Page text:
The Least of These

This afternoon I have my first interview for my internship placement. This internship is in marriage and family therapy and counseling. Throughout my studies the past couple years I have come to appreciate those in the mental health field.

It’s not easy being a therapist. It’s not just the fact that people come into your office hoping to unload their problems, which is heavy. It’s not just that you hear stories that make you cry, which is sad. The hardest part is not even watching someone struggle, but who is unwilling to admit that they need help. Those things are hard. Perhaps the hardest part of therapy is learning to overcome your flesh and learn to value each individual.

This has been especially hard for me, but I am confident in saying that I have grown immensely in that area. Passing judgement is a sin, but sin is human’s nature since the Fall. Learning to silence that voice of my flesh is so hard.

However, in order for me to go into the business of soul care and hurt healing, I had to learn to do this. It’s an imperative skill. But that didn’t make it much easier.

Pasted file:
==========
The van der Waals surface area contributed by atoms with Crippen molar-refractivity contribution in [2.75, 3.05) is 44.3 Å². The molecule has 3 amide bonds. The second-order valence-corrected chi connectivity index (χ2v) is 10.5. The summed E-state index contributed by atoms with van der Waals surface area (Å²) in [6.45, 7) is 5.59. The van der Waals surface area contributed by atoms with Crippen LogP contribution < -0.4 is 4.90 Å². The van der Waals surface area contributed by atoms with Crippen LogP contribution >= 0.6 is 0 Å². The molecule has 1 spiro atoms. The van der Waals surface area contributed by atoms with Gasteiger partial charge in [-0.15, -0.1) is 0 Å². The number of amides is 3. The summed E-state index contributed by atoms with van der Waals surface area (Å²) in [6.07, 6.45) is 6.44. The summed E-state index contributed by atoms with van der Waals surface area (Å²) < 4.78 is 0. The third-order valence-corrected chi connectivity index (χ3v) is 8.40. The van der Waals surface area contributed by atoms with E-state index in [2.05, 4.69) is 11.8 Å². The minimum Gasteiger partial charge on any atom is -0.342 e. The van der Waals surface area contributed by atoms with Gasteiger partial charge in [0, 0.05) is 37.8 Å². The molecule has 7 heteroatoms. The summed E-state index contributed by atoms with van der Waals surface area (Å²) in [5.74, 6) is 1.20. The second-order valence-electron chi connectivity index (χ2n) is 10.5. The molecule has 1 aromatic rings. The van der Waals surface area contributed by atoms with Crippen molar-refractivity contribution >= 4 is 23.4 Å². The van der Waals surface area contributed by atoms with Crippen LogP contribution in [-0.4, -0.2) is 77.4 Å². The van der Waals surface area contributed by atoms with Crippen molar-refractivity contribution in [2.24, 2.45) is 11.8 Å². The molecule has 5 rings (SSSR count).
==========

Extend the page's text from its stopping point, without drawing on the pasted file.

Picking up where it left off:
In the coming months and years I will find myself sitting across from addicts, rapists, abusers, homeless, and mentally ill. I will see people of all races, nationalities, and religions. I will be surrounded by those who I believe have poor hygiene, misplaced priorities, self-pity, and little motivation to move from the place where they are. I will see people who I think “got what they asked for” or that due to their choices, are right where they want to be in life. I will see people every single day who come to me for help, but aren’t willing to help themselves. Yet I have to control my urge to judge this person and assume that I know their circumstance. Many times we find ourselves comparing our life story to those around us. That’s unfair. Not everyone grew up in a Caucasian, two parent home in the upper-middle-class tax bracket where there were no signs of abuse and neglect. In a home where both parents loved them unconditionally and put their child’s needs before their own. No, that wasn’t everyone’s story. In fact, that was very few people’s story…and oftentimes even those who share my story, end up on a completely different path.